Pratisurya, Pratisūrya, Prati-surya: 12 definitions

Introduction:

Pratisurya means something in Hinduism, Sanskrit, Jainism, Prakrit, Marathi. If you want to know the exact meaning, history, etymology or English translation of this term then check out the descriptions on this page. Add your comment or reference to a book if you want to contribute to this summary article.

In Hinduism

Jyotisha (astronomy and astrology)

[«previous next»] — Pratisurya in Jyotisha glossary
Source: Wisdom Library: Brihat Samhita by Varahamihira

Pratisūrya (प्रतिसूर्य) means “to the opposite of the sun”, according to the Bṛhatsaṃhitā (chapter 3), an encyclopedic Sanskrit work written by Varāhamihira mainly focusing on the science of ancient Indian astronomy astronomy (Jyotiṣa).—Accordingly, “If the halo should be to the north of the sun [i.e., pratisūrya] there will be rain; if to the south there will be wind; if on both sides there will be fear from floods; if above the sun (towards the meridian) then the king, if below it (towards the horizon), then his subjects, will perish. If the sun (āditya) should be of blood colour when in mid-heaven, or if he should appear red by a dust storm the reigning prince will die”.

Jyotisha book cover
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Jyotisha (ज्योतिष, jyotiṣa or jyotish) refers to ‘astronomy’ or “Vedic astrology” and represents the fifth of the six Vedangas (additional sciences to be studied along with the Vedas). Jyotisha concerns itself with the study and prediction of the movements of celestial bodies, in order to calculate the auspicious time for rituals and ceremonies.

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In Jainism

General definition (in Jainism)

[«previous next»] — Pratisurya in Jainism glossary
Source: archive.org: Trisastisalakapurusacaritra

Pratisūrya (प्रतिसूर्य) is the name of a Vidyādhara, according to the Jain Ramayana and chapter 7.2 [Rāvaṇa’s expedition of conquest] of Hemacandra’s 11th century Triṣaṣṭiśalākāpuruṣacaritra (“lives of the 63 illustrious persons”): a Sanskrit epic poem narrating the history and legends of sixty-three important persons in Jainism.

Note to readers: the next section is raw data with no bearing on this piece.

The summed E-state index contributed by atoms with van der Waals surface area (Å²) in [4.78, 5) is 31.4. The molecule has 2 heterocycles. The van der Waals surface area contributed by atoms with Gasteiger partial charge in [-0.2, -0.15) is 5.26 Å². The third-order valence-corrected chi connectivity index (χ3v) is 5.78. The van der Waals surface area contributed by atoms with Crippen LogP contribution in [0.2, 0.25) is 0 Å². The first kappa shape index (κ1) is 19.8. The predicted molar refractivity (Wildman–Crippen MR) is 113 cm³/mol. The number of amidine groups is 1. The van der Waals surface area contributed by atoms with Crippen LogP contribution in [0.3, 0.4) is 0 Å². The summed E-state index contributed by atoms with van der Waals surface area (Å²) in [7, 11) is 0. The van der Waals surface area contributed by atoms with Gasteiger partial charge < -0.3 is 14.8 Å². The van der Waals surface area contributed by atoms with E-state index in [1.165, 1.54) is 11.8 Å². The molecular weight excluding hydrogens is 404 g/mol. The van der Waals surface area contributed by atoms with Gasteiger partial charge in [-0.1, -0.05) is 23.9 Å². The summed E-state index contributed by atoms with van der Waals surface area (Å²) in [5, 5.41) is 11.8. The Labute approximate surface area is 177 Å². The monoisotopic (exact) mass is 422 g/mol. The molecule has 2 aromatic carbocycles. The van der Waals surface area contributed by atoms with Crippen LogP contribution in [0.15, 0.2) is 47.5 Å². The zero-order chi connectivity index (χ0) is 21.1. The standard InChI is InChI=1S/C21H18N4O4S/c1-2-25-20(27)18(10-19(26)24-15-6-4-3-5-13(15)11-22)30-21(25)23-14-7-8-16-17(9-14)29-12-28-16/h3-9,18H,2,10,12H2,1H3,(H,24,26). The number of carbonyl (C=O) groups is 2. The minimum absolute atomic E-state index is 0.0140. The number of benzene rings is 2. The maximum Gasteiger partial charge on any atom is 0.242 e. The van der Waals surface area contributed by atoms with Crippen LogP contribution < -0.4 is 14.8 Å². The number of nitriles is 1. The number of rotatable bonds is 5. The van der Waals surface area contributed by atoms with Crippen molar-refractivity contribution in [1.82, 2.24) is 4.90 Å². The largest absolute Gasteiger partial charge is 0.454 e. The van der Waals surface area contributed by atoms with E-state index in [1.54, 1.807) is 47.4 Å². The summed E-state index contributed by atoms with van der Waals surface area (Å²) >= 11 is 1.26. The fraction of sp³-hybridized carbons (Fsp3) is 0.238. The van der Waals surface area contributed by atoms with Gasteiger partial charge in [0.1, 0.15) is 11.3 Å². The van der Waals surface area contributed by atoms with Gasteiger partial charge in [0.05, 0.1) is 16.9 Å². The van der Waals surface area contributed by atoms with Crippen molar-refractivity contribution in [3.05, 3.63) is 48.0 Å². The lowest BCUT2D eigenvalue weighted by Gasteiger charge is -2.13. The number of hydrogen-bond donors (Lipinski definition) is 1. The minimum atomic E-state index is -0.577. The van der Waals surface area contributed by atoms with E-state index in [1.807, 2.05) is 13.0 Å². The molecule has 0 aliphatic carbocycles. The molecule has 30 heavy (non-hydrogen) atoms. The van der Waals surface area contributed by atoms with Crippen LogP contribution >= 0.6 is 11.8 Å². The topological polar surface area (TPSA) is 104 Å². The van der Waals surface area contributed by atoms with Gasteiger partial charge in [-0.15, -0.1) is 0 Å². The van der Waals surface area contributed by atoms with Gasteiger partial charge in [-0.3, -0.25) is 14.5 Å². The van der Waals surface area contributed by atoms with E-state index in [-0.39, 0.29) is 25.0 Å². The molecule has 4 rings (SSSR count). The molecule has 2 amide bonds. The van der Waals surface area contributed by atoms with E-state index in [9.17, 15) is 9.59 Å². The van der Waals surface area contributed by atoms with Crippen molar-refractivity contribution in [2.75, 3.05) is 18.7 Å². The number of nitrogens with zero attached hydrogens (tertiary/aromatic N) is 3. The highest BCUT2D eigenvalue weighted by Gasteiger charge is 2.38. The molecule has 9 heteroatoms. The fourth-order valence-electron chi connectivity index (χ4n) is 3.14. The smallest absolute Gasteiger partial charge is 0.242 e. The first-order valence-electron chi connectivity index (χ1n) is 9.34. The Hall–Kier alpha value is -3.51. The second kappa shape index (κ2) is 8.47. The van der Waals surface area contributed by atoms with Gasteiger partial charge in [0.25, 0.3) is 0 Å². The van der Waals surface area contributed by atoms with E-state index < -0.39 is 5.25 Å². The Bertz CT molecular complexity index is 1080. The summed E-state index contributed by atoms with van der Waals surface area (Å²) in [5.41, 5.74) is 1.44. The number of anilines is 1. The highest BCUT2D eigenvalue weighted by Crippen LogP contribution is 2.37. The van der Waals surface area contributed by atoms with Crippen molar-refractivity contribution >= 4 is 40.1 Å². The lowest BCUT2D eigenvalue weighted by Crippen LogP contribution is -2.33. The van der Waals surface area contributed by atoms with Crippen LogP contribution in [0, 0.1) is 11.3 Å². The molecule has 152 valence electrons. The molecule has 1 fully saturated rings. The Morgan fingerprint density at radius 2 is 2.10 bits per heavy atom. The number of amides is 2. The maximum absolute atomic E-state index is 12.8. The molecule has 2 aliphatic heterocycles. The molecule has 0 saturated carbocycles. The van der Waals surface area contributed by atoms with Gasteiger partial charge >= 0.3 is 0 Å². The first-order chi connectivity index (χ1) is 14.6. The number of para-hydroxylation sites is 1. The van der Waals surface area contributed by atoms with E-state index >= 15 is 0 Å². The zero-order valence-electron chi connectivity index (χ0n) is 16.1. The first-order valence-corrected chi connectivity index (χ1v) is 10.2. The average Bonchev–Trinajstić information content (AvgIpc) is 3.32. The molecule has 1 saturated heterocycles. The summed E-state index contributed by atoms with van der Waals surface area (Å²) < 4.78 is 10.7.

Accordingly, “[...] A Vidyādhara, Pratisūrya, saw Añjanasundarī crying, approached, and in a gentle voice asked her the cause of her sorrow. Then her friend, weeping, told in detail the reason for Añjanā’s grief from the time of the marriage up to the birth of her son. Weeping, he said at once: ‘I am the lord of Hanupura, son of Sundarīmālā, younger brother of Citrabha, brother of your mother Mānasavegā, child. Thank heaven! I have seen you while you are still living. Be comforted for the future’”.

General definition book cover
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Jainism is an Indian religion of Dharma whose doctrine revolves around harmlessness (ahimsa) towards every living being. The two major branches (Digambara and Svetambara) of Jainism stimulate self-control (or, shramana, ‘self-reliance’) and spiritual development through a path of peace for the soul to progess to the ultimate goal.

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Languages of India and abroad

Marathi-English dictionary

[«previous next»] — Pratisurya in Marathi glossary
Source: DDSA: The Molesworth Marathi and English Dictionary

pratisūrya (प्रतिसूर्य).—m S The solar disk. 2 Applied fig. as aparasūrya to a man conspicuous for learning or endowments.